Decompression Training Frequently Asked Questions

Where can you get decompression diving training?

A number of training organizations offer decompression diving training. Training organizations such as, IANTD, GUE, NAUI, PADI, and TDI all offer decompression diving training. If you are looking for decompression diving training, finding a dive shop in your area with technical instructors may be difficult. Typically, only dive shops that categorize themselves as “technical” shops offer this type of training. You may have to travel out of your area to find a dive shop or instructor.

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Deep Diving Overview

Deep diving is sort of a relative term, as a deep dive for one person may not be a deep dive for another. Books have been written about deep diving and there has been much controversy over the years with respect to how to deep dive, what gasses to use, decompression techniques, etc. If you’ve browsed around on some of the training websites, you probably noticed a specialty certification called Deep Diver. What does that mean exactly? For training agencies like NAUI and PADI, this certification teaches you to dive from 60 to 130 feet (18 to 40 m) following no decompression requirements. You also probably noticed that if you were to take an Advanced level certification, you would also be exposed to at least one deep dive.

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Technical Training

Technical wreck diving training is designed towards highly motivated individuals who desire to explore wrecks beyond the limits of standard recreational diving limitations. Technical wreck diving is making penetrations inside a wreck beyond the natural light zones, deeper than 130 fsw, and requiring stage decompression. Because of the lack of direct access to the surface and the potential for disorientation or silt-out, special procedures are utilized when exploring the interior portions of wrecks.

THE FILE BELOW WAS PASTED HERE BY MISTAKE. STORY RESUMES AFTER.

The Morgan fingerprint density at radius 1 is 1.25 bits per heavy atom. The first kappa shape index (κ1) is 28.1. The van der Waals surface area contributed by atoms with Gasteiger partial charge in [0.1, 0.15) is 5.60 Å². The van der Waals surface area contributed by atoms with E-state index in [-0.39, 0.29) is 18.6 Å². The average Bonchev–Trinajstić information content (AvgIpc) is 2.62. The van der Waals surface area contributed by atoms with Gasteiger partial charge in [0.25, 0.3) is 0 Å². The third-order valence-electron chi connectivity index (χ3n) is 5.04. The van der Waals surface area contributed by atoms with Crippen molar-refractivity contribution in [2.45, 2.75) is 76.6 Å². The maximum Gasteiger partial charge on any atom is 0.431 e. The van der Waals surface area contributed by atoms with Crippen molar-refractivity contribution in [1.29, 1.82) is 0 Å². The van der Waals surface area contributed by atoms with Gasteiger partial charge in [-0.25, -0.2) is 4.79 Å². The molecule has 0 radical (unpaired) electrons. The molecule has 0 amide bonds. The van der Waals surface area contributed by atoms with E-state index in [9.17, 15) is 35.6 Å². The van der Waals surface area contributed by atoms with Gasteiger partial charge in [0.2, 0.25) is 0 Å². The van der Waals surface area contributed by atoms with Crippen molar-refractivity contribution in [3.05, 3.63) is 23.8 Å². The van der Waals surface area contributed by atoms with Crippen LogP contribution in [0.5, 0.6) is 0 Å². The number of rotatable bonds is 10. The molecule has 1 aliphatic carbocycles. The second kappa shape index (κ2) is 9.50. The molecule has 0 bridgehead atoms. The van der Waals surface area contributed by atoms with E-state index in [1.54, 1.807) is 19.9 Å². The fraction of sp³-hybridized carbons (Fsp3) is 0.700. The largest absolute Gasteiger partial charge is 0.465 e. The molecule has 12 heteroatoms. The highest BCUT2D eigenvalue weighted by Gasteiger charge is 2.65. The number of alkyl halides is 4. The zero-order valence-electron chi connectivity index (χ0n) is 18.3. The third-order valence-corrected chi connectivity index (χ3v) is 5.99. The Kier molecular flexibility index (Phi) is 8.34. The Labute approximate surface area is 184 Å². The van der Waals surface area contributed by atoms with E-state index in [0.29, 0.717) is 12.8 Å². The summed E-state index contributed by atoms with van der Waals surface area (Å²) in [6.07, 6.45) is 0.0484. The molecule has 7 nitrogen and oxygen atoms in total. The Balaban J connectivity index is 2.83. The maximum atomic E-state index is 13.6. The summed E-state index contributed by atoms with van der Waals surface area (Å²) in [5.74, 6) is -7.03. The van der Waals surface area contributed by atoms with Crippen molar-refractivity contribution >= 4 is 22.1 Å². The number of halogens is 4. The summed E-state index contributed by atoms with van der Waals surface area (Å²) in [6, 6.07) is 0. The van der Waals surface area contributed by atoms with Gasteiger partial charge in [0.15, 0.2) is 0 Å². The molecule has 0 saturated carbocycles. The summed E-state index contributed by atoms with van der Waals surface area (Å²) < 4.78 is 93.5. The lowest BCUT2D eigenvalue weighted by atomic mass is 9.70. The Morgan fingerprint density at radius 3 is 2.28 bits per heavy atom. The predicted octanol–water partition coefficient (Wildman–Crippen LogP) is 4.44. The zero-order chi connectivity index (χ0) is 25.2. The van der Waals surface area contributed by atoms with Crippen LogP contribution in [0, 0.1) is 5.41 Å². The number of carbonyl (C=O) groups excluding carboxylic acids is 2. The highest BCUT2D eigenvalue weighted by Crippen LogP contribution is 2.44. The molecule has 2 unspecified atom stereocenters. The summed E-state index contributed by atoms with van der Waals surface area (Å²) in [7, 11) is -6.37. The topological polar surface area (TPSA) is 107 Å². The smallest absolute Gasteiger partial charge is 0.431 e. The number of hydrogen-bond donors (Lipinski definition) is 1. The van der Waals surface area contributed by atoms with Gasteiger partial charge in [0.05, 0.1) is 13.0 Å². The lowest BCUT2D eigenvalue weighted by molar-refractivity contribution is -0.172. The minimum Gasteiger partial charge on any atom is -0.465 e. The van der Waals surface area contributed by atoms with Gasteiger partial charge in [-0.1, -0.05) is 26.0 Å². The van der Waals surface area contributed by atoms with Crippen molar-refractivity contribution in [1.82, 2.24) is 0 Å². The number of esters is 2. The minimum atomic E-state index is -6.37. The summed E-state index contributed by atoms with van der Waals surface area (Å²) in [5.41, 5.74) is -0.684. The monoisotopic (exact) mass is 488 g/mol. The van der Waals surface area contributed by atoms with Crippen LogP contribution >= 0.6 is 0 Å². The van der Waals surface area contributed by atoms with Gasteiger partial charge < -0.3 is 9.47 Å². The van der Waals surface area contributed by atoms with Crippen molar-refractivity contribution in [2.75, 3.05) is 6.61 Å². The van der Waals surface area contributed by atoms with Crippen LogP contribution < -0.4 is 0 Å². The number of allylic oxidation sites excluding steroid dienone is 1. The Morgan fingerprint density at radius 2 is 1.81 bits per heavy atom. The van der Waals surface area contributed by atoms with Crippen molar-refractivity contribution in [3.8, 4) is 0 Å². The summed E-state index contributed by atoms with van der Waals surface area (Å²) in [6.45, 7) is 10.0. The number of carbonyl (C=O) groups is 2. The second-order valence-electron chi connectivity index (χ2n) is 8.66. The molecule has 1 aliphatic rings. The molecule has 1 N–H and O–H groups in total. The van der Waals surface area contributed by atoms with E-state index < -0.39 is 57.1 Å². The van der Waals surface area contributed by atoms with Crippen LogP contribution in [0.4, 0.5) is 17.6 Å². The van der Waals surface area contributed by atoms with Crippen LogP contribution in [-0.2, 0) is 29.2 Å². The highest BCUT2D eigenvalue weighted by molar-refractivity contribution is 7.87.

Technical wreck diving training involves taking a course or series of courses from a training agency such as TDI, NAUI, PADI, IANTD, or GUE. Technical wreck diving training is designed to provide you the skills and knowledge needed to gain the experience and minimize the risks in penetrating wrecks, decompressing, and diving to depths greater than 130 fsw. Throughout the training, you learn the skills needed to plan and execute dives that take you deep inside a wreck.

Photo: Steve May

Deep Diving Training

Recreational deep diving training

Photo: Steve May

Recreational deep diving training teaches you to safely dive to a maximum of 130 feet (40 m). Training agencies such as NAUI, PADI, and IANTD offer this type of training. There are two ways to receive deep diving training. Most training organizations teach and require at least one deep dive when taking their advanced level certifications. Most of them also offer a specialty certification called Deep Diver, which also teaches you do dive between 60 and 130 feet (18 to 40 m). For details about each of the courses, contact your instructor or training agency. Each training agency may require different prerequisites and have a different approach to the training. Make sure you understand and are comfortable with the type of training offered. Learning, understanding, and practicing are why you are there, not just to quickly get another certification card.

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Aiming the Strobe

Pointing the strobe at the correct spot so that it eliminates backscatter, while still putting light on your subject, is the trick to using a strobe/flash successfully.

The backscatter section gave you a background on the cause of backscatter and how to eliminate it. This section addresses the specifics of strobe aiming a little more in depth.

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